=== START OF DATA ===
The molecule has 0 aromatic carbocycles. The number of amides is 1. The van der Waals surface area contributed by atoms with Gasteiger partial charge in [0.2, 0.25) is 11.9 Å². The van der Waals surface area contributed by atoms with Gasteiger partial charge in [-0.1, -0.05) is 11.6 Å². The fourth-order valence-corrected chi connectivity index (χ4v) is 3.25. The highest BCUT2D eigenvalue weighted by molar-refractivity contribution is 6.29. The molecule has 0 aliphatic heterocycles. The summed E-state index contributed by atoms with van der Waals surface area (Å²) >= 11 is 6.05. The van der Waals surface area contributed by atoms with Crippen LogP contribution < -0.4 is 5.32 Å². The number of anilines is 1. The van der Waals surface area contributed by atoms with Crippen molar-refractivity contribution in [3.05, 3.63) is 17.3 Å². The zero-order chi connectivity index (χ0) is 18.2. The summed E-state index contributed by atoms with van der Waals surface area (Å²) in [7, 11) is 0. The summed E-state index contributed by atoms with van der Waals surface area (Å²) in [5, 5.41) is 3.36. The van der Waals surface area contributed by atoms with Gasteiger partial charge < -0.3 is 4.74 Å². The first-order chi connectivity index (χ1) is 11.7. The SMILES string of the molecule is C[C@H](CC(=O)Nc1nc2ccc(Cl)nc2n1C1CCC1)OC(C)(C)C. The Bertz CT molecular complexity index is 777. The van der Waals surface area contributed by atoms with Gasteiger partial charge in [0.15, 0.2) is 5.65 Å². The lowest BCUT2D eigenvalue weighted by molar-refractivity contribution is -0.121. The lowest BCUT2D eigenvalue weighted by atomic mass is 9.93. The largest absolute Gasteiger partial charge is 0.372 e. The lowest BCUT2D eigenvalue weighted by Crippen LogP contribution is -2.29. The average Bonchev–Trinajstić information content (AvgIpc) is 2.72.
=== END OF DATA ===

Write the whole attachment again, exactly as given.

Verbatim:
The molecule has 0 aromatic carbocycles. The number of amides is 1. The van der Waals surface area contributed by atoms with Gasteiger partial charge in [0.2, 0.25) is 11.9 Å². The van der Waals surface area contributed by atoms with Gasteiger partial charge in [-0.1, -0.05) is 11.6 Å². The fourth-order valence-corrected chi connectivity index (χ4v) is 3.25. The highest BCUT2D eigenvalue weighted by molar-refractivity contribution is 6.29. The molecule has 0 aliphatic heterocycles. The summed E-state index contributed by atoms with van der Waals surface area (Å²) >= 11 is 6.05. The van der Waals surface area contributed by atoms with Crippen LogP contribution < -0.4 is 5.32 Å². The number of anilines is 1. The van der Waals surface area contributed by atoms with Crippen molar-refractivity contribution in [3.05, 3.63) is 17.3 Å². The zero-order chi connectivity index (χ0) is 18.2. The summed E-state index contributed by atoms with van der Waals surface area (Å²) in [7, 11) is 0. The summed E-state index contributed by atoms with van der Waals surface area (Å²) in [5, 5.41) is 3.36. The van der Waals surface area contributed by atoms with Gasteiger partial charge < -0.3 is 4.74 Å². The first-order chi connectivity index (χ1) is 11.7. The SMILES string of the molecule is C[C@H](CC(=O)Nc1nc2ccc(Cl)nc2n1C1CCC1)OC(C)(C)C. The Bertz CT molecular complexity index is 777. The van der Waals surface area contributed by atoms with Gasteiger partial charge in [0.15, 0.2) is 5.65 Å². The lowest BCUT2D eigenvalue weighted by molar-refractivity contribution is -0.121. The lowest BCUT2D eigenvalue weighted by atomic mass is 9.93. The largest absolute Gasteiger partial charge is 0.372 e. The lowest BCUT2D eigenvalue weighted by Crippen LogP contribution is -2.29. The average Bonchev–Trinajstić information content (AvgIpc) is 2.72.